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||Immune-related conditions and subsequent risk of brain cancer in a cohort of 4.5 million male US veterans.
||Cahoon EK, Inskip PD, Gridley G, Brenner AV
||Br J Cancer
||2014 Apr 2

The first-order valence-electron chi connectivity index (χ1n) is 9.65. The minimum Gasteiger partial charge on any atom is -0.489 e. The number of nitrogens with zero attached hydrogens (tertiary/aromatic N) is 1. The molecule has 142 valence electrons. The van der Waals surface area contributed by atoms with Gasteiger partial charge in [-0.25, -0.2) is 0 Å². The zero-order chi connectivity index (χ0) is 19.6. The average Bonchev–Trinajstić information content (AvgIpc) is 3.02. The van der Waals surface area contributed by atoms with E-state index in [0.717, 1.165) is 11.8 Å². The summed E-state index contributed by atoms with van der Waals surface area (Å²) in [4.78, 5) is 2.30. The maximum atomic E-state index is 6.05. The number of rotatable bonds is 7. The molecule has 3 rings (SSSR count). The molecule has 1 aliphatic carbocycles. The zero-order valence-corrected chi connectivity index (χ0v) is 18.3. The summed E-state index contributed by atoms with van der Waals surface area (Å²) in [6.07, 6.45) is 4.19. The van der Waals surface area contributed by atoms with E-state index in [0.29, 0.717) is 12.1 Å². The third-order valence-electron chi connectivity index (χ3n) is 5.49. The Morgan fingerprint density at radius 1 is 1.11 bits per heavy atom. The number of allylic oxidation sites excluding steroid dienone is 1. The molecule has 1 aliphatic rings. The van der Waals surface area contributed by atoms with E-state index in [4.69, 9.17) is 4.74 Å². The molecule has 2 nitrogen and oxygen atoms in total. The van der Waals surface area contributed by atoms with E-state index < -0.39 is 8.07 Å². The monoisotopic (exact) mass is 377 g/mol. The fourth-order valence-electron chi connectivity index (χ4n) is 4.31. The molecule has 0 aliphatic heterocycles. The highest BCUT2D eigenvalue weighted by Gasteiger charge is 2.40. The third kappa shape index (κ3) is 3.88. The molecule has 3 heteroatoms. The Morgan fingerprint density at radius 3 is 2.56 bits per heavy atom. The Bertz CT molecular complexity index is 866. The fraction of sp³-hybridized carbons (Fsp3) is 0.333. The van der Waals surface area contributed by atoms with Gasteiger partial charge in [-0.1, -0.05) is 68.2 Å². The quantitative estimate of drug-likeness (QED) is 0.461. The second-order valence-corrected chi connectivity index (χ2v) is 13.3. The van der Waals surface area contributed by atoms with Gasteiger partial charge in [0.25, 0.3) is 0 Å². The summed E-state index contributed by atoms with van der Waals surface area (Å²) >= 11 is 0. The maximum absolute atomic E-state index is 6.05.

||BACKGROUND: Case-control studies have reported an inverse association between self-reported history of allergy and risk of glioma, but cohort data are limited. Our objectives were to evaluate the associations of major groups of medically diagnosed immune-related conditions (allergy/atopy, autoimmune disease, diabetes, infectious/inflammatory disease) and to explore associations with specific conditions in relation to subsequent diagnosis of brain cancer in a large cohort study. METHODS: We used hospital discharge records for a cohort of 4.5 million male US veterans, of whom 4383 developed primary brain cancer. Rate ratios (RRs) and 95% confidence intervals (CIs) were calculated using time-dependent Poisson regression. RESULTS: We found a significant trend of decreasing RRs for brain cancer with longer duration of allergy/atopy (P=0.02), but not for other conditions studied. Rate ratios of brain cancer for allergy/atopy and diabetes with duration of 10 or more years were 0.60 (95% CI: 0.43, 0.83) and 0.75 (95% CI: 0.62, 0.93), respectively. Several associations with specific conditions were found, but these did not withstand correction for multiple comparisons. CONCLUSIONS: This study lends some support to an inverse association between allergy/atopy and diabetes of long duration and brain cancer risk, but prospective studies with biological samples are needed to uncover the underlying biological mechanisms.